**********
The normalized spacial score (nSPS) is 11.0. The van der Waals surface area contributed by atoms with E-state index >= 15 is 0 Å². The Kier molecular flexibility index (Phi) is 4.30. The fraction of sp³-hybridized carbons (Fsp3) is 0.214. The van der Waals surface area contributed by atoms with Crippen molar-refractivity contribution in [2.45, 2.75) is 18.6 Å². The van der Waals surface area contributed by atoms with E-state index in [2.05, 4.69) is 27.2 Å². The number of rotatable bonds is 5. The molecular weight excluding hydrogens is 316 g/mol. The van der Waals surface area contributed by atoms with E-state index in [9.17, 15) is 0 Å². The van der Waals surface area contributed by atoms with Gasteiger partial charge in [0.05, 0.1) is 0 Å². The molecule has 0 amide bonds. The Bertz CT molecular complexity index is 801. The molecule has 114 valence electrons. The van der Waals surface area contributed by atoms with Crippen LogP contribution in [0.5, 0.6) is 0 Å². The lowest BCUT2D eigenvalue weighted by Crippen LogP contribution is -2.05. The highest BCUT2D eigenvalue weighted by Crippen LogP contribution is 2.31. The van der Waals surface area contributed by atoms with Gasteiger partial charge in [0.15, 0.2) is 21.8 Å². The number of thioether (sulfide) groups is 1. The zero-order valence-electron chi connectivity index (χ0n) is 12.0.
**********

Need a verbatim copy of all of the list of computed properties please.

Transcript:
The normalized spacial score (nSPS) is 11.0. The van der Waals surface area contributed by atoms with E-state index >= 15 is 0 Å². The Kier molecular flexibility index (Phi) is 4.30. The fraction of sp³-hybridized carbons (Fsp3) is 0.214. The van der Waals surface area contributed by atoms with Crippen molar-refractivity contribution in [2.45, 2.75) is 18.6 Å². The van der Waals surface area contributed by atoms with E-state index in [2.05, 4.69) is 27.2 Å². The number of rotatable bonds is 5. The molecular weight excluding hydrogens is 316 g/mol. The van der Waals surface area contributed by atoms with E-state index in [9.17, 15) is 0 Å². The van der Waals surface area contributed by atoms with Gasteiger partial charge in [0.05, 0.1) is 0 Å². The molecule has 0 amide bonds. The Bertz CT molecular complexity index is 801. The molecule has 114 valence electrons. The van der Waals surface area contributed by atoms with Crippen LogP contribution in [0.5, 0.6) is 0 Å². The lowest BCUT2D eigenvalue weighted by Crippen LogP contribution is -2.05. The highest BCUT2D eigenvalue weighted by Crippen LogP contribution is 2.31. The van der Waals surface area contributed by atoms with Gasteiger partial charge in [0.15, 0.2) is 21.8 Å². The number of thioether (sulfide) groups is 1. The zero-order valence-electron chi connectivity index (χ0n) is 12.0.